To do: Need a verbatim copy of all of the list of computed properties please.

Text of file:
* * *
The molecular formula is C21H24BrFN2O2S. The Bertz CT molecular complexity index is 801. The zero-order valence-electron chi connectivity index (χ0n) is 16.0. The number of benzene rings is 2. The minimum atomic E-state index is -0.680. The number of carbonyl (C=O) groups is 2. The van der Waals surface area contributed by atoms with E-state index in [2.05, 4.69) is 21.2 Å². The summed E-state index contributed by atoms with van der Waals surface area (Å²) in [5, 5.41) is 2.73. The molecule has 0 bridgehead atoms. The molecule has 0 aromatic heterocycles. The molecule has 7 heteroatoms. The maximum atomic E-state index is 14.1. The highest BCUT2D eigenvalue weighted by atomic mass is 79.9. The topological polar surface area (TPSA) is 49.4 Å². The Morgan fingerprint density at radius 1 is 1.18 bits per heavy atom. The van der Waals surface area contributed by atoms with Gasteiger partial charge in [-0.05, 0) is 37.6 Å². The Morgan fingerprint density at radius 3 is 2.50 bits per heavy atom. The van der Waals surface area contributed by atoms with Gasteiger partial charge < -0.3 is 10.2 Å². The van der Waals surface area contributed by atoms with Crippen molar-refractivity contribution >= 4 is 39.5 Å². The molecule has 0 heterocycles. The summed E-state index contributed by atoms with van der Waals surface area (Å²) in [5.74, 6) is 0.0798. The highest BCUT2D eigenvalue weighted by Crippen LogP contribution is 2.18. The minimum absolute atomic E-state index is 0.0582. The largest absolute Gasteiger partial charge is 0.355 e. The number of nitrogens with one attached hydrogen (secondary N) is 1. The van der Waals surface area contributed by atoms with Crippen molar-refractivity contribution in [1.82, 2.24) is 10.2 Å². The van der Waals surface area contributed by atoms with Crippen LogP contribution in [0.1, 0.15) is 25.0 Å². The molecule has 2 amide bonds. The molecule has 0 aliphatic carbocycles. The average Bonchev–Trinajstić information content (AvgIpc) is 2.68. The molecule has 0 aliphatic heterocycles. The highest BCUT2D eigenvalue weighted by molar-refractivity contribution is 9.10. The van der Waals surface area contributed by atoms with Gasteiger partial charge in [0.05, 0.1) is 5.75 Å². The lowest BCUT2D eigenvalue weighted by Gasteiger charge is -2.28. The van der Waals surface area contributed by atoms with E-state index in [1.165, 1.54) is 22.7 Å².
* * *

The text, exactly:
The molecular formula is C21H24BrFN2O2S. The Bertz CT molecular complexity index is 801. The zero-order valence-electron chi connectivity index (χ0n) is 16.0. The number of benzene rings is 2. The minimum atomic E-state index is -0.680. The number of carbonyl (C=O) groups is 2. The van der Waals surface area contributed by atoms with E-state index in [2.05, 4.69) is 21.2 Å². The summed E-state index contributed by atoms with van der Waals surface area (Å²) in [5, 5.41) is 2.73. The molecule has 0 bridgehead atoms. The molecule has 0 aromatic heterocycles. The molecule has 7 heteroatoms. The maximum atomic E-state index is 14.1. The highest BCUT2D eigenvalue weighted by atomic mass is 79.9. The topological polar surface area (TPSA) is 49.4 Å². The Morgan fingerprint density at radius 1 is 1.18 bits per heavy atom. The van der Waals surface area contributed by atoms with Gasteiger partial charge in [-0.05, 0) is 37.6 Å². The Morgan fingerprint density at radius 3 is 2.50 bits per heavy atom. The van der Waals surface area contributed by atoms with Gasteiger partial charge < -0.3 is 10.2 Å². The van der Waals surface area contributed by atoms with Crippen molar-refractivity contribution >= 4 is 39.5 Å². The molecule has 0 heterocycles. The summed E-state index contributed by atoms with van der Waals surface area (Å²) in [5.74, 6) is 0.0798. The highest BCUT2D eigenvalue weighted by Crippen LogP contribution is 2.18. The minimum absolute atomic E-state index is 0.0582. The largest absolute Gasteiger partial charge is 0.355 e. The number of nitrogens with one attached hydrogen (secondary N) is 1. The van der Waals surface area contributed by atoms with Crippen molar-refractivity contribution in [1.82, 2.24) is 10.2 Å². The van der Waals surface area contributed by atoms with Crippen LogP contribution in [0.1, 0.15) is 25.0 Å². The molecule has 2 amide bonds. The molecule has 0 aliphatic carbocycles. The average Bonchev–Trinajstić information content (AvgIpc) is 2.68. The molecule has 0 aliphatic heterocycles. The highest BCUT2D eigenvalue weighted by molar-refractivity contribution is 9.10. The van der Waals surface area contributed by atoms with Gasteiger partial charge in [0.05, 0.1) is 5.75 Å². The lowest BCUT2D eigenvalue weighted by Gasteiger charge is -2.28. The van der Waals surface area contributed by atoms with E-state index in [1.165, 1.54) is 22.7 Å².